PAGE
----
|Parent company||BMG Rights Management|
|Genre||Electronica, big beat, indie pop, house|
Skint Records is a Brighton based dance music record label owned by JC Reid, Tim Jeffery and Damian Harris. It was created as a sublabel of Loaded Records, also founded by Reid and Jeffery. Along with Wall of Sound, the label was a leader in the big beat music scene of the mid to late 1990s.
The label's roster at this time included big beat scene leaders Fatboy Slim, Hardknox, Indian Ropeman, Freq Nasty and X-Press 2. Towards the end of the 1990s and at the start of the 21st century the label expanded its range of releases to include more house based songs. The most prominent example was "Lazy" by X-Press 2, which charted at number 2 in the UK charts. There were also releases by electronic music artist Dave Clarke as well as artists as diverse as Lucky Jim, Freq Nasty, FC Kahuna, Bentley Rhythm Ace, REQ (musician) and Ralfe Band. One mainstay band of the label has been the Lo-Fidelity Allstars who have changed and diversified their style along with the label.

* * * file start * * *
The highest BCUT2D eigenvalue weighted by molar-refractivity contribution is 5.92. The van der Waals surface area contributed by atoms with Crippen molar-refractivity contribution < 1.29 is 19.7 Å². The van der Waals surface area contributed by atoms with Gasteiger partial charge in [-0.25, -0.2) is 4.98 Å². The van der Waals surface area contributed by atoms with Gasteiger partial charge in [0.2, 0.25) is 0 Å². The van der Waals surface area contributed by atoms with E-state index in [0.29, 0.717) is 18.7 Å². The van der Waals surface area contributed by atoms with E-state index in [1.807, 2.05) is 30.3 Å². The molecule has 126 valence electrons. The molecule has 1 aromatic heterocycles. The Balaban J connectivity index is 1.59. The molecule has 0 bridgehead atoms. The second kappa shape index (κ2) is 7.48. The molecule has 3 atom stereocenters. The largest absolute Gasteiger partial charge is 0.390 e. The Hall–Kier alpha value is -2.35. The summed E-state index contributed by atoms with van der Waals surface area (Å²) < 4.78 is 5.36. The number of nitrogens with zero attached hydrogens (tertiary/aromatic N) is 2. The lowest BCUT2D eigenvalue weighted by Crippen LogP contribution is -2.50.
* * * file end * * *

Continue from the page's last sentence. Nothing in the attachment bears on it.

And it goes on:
Skint were the main kit sponsor for Brighton & Hove Albion F.C. for nine years until the relationship ended in 2008, one of the longest football league sponsorship deals. The Skint name does not appear consistently across all the Brighton and Hove shirts, with some variation in logo and even the complete replacement of the company's name with Palookaville on one of the shirt designs.
Skint also have a sub-label for more underground releases called "Under 5's", which originally ran from 1997-2001, but was re-launched as a digital only label in 2009 to host new artists such as Linton Brown, Kinzy and Rory Hoy.
In 2002, Skint released a compilation album, We Are Skint, featuring tracks from the label's artists. From 1996-1998, Skint released a series of albums, Brassic Beats, also containing songs from the label, but all of the songs were new, therefore not being a compilation album series.
Skint Records had one UK number one album, Fatboy Slim's You've Come a Long Way, Baby (1998), and also brought about short-lived "intelligent big beat" pioneered by albums such as REQ's One and Lo-Fidelity Allstars' How to Operate with a Blown Mind.